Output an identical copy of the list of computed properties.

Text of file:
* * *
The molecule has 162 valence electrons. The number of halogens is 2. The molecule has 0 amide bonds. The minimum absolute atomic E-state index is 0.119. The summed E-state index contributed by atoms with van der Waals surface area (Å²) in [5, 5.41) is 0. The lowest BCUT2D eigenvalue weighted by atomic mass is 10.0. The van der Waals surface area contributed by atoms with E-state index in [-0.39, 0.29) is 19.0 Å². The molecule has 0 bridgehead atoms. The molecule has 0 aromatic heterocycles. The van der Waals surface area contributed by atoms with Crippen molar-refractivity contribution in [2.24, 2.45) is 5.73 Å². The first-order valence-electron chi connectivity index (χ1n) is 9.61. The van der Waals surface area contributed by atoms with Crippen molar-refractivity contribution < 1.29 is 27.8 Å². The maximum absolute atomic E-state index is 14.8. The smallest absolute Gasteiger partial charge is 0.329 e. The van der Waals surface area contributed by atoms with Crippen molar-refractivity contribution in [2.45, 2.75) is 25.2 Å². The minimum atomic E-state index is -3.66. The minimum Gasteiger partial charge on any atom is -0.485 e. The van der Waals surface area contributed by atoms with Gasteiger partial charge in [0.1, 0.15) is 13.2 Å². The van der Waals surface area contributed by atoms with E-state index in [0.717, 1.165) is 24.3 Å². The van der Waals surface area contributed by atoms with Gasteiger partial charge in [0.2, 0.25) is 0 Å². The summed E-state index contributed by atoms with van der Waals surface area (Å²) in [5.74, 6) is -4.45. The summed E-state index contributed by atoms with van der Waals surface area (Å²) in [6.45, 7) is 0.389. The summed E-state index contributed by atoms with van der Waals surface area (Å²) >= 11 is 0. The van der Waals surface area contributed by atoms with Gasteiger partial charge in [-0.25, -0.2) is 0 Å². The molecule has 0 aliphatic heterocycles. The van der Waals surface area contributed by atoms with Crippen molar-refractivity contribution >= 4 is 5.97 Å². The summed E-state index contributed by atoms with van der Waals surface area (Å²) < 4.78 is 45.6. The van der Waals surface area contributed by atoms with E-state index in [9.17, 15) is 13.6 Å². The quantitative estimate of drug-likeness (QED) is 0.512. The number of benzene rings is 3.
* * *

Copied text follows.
The molecule has 162 valence electrons. The number of halogens is 2. The molecule has 0 amide bonds. The minimum absolute atomic E-state index is 0.119. The summed E-state index contributed by atoms with van der Waals surface area (Å²) in [5, 5.41) is 0. The lowest BCUT2D eigenvalue weighted by atomic mass is 10.0. The van der Waals surface area contributed by atoms with E-state index in [-0.39, 0.29) is 19.0 Å². The molecule has 0 bridgehead atoms. The molecule has 0 aromatic heterocycles. The van der Waals surface area contributed by atoms with Crippen molar-refractivity contribution in [2.24, 2.45) is 5.73 Å². The first-order valence-electron chi connectivity index (χ1n) is 9.61. The van der Waals surface area contributed by atoms with Crippen molar-refractivity contribution < 1.29 is 27.8 Å². The maximum absolute atomic E-state index is 14.8. The smallest absolute Gasteiger partial charge is 0.329 e. The van der Waals surface area contributed by atoms with Crippen molar-refractivity contribution in [2.45, 2.75) is 25.2 Å². The minimum atomic E-state index is -3.66. The minimum Gasteiger partial charge on any atom is -0.485 e. The van der Waals surface area contributed by atoms with Gasteiger partial charge in [0.1, 0.15) is 13.2 Å². The van der Waals surface area contributed by atoms with E-state index in [0.717, 1.165) is 24.3 Å². The van der Waals surface area contributed by atoms with Gasteiger partial charge in [0.2, 0.25) is 0 Å². The summed E-state index contributed by atoms with van der Waals surface area (Å²) in [5.74, 6) is -4.45. The summed E-state index contributed by atoms with van der Waals surface area (Å²) in [6.45, 7) is 0.389. The summed E-state index contributed by atoms with van der Waals surface area (Å²) >= 11 is 0. The van der Waals surface area contributed by atoms with Gasteiger partial charge in [-0.25, -0.2) is 0 Å². The molecule has 0 aliphatic heterocycles. The van der Waals surface area contributed by atoms with Crippen molar-refractivity contribution >= 4 is 5.97 Å². The summed E-state index contributed by atoms with van der Waals surface area (Å²) < 4.78 is 45.6. The van der Waals surface area contributed by atoms with E-state index in [9.17, 15) is 13.6 Å². The quantitative estimate of drug-likeness (QED) is 0.512. The number of benzene rings is 3.